DNS Caching with Network Manager

I have been finding the DNS server on my router to be a bit flaky. It can take up-to 2 seconds to resolve a domain name and does no caching. This leads to slower network performance in applications that don’t do there own DNS caching.

There is an easy fix to this in Linux, just install dnsmasq, enable its DNS server and add 127.0.0.1 to your /etc/resolv.conf. dnsmasq then uses the nameservers specified in /etc/resolv.conf (other than itself) to lookup hostnames.

Unfortunately if you use Network Manager, it manages your /etc/resolv.conf and there doesn’t seem to be a way to add in custom entries on top of the ones Network Manager receives from DHCP. However, each time Network Manager brings up a network interface it runs the scripts in /etc/network/if-up.d/. The script below prepends the nameservers 127.0.0.1 (dnsmasq’s DNS server) and 8.8.4.4 (Google’s open DNS server) to /etc/resolv.conf.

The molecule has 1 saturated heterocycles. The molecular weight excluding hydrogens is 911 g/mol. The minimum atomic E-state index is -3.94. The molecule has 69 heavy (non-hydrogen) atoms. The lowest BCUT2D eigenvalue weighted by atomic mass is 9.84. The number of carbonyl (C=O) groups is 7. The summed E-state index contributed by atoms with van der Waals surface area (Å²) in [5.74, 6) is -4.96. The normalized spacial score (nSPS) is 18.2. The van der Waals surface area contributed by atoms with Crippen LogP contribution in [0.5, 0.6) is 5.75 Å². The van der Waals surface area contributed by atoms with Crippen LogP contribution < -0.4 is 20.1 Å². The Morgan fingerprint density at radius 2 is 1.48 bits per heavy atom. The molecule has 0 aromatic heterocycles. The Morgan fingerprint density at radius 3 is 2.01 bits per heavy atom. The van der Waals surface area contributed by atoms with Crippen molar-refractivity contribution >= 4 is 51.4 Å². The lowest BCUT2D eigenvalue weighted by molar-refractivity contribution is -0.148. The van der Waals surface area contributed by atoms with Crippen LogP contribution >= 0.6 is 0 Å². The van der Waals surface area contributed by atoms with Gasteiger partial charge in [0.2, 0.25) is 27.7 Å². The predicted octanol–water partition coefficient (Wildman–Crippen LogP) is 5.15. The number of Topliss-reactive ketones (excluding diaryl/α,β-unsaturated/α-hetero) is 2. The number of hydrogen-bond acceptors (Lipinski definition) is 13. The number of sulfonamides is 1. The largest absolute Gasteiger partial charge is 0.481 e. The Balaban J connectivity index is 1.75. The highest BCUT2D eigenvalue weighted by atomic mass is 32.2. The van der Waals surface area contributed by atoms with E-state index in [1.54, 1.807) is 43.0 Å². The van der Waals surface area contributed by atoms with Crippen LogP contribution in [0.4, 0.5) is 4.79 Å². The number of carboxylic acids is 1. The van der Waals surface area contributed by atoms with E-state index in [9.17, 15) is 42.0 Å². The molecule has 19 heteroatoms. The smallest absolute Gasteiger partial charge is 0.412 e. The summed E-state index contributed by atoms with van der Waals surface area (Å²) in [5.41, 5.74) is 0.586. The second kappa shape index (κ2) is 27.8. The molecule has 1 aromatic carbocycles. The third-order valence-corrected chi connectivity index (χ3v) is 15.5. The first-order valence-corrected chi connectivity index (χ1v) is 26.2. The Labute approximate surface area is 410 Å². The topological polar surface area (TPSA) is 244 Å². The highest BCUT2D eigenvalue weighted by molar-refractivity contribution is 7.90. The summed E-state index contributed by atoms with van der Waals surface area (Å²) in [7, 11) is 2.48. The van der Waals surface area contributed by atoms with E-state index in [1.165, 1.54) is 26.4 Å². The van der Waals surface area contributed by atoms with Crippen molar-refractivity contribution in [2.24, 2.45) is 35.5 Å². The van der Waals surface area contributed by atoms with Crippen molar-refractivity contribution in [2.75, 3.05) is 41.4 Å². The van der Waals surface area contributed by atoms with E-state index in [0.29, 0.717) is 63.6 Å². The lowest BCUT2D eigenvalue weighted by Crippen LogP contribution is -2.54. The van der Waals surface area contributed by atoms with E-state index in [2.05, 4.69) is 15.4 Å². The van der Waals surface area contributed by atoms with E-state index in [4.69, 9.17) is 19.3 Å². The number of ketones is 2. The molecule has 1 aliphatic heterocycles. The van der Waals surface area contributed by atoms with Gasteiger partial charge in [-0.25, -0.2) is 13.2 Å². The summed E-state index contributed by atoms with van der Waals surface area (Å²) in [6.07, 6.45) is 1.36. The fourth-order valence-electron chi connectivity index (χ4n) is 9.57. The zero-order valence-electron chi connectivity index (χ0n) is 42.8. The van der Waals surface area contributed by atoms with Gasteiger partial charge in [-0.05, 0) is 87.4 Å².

#!/bin/sh
# Add dnsmasq caching server and google dns to /etc/resolv.conf

set -e

# No need to do anything on loopback.
if [ "$IFACE" = lo ]; then exit 0; fi

# Only run from ifup.
if [ "$MODE" != start ]; then exit 0; fi

cp /etc/resolv.conf /etc/resolv.conf.tmp
echo nameserver 127.0.0.1 > /etc/resolv.conf
echo nameserver 8.8.4.4 >> /etc/resolv.conf
cat /etc/resolv.conf.tmp >> /etc/resolv.conf
rm /etc/resolv.conf.tmp

Here are some step by step instructions to get it working in Ubuntu/Debian:

$ sudo apt-get install dnsmasq
$ # Add `listen-address=127.0.0.1` to `/etc/dnsmasq.conf`
$ sudo /etc/init.d/dnsmasq restart
$ # Copy the above script into a file called dnsmasq-cache
$ chmod +x dnsmasq-cache
$ sudo mv dnsmasq-cache /etc/network/if-up.d/

Now when Network Manager brings up an interface it should enable use of dnsmasq’s caching DNS server. Take care when configuring dnsmasq to not enable it’s DHCP server unless you intend on using it. This can cause havoc on some LANs.

Now DNS records which haven’t expired should be super quick after the first access. On a simple test over crappy tethered internet I go from 952 msec to 0 msec for a query:

$ dig www.uct.ac.za | grep 'Query time'
;; Query time: 952 msec
$ dig www.uct.ac.za | grep 'Query time'
;; Query time: 0 msec

Published on the 11th of January 2012